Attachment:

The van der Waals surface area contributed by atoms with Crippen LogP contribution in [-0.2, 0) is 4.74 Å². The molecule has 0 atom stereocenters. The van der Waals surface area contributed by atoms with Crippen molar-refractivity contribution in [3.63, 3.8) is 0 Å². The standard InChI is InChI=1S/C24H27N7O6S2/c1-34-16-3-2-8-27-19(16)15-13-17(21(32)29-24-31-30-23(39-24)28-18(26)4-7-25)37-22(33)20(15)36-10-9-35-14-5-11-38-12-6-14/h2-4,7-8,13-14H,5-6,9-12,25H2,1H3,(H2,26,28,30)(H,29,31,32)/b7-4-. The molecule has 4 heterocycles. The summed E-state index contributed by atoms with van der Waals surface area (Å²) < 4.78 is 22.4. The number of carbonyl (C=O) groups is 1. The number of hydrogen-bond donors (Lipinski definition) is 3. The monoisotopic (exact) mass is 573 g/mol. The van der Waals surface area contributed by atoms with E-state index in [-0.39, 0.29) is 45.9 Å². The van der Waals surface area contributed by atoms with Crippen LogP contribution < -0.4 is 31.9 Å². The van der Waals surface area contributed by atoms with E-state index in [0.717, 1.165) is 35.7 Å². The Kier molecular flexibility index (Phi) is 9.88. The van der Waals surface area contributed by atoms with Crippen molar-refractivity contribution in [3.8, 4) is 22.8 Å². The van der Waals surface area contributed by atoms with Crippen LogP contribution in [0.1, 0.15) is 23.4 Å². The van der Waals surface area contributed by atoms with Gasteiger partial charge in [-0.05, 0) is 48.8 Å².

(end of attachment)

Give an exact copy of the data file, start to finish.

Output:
The van der Waals surface area contributed by atoms with Crippen LogP contribution in [-0.2, 0) is 4.74 Å². The molecule has 0 atom stereocenters. The van der Waals surface area contributed by atoms with Crippen molar-refractivity contribution in [3.63, 3.8) is 0 Å². The standard InChI is InChI=1S/C24H27N7O6S2/c1-34-16-3-2-8-27-19(16)15-13-17(21(32)29-24-31-30-23(39-24)28-18(26)4-7-25)37-22(33)20(15)36-10-9-35-14-5-11-38-12-6-14/h2-4,7-8,13-14H,5-6,9-12,25H2,1H3,(H2,26,28,30)(H,29,31,32)/b7-4-. The molecule has 4 heterocycles. The summed E-state index contributed by atoms with van der Waals surface area (Å²) < 4.78 is 22.4. The number of carbonyl (C=O) groups is 1. The number of hydrogen-bond donors (Lipinski definition) is 3. The monoisotopic (exact) mass is 573 g/mol. The van der Waals surface area contributed by atoms with E-state index in [-0.39, 0.29) is 45.9 Å². The van der Waals surface area contributed by atoms with Crippen LogP contribution < -0.4 is 31.9 Å². The van der Waals surface area contributed by atoms with E-state index in [0.717, 1.165) is 35.7 Å². The Kier molecular flexibility index (Phi) is 9.88. The van der Waals surface area contributed by atoms with Crippen molar-refractivity contribution in [3.8, 4) is 22.8 Å². The van der Waals surface area contributed by atoms with Crippen LogP contribution in [0.1, 0.15) is 23.4 Å². The van der Waals surface area contributed by atoms with Gasteiger partial charge in [-0.05, 0) is 48.8 Å².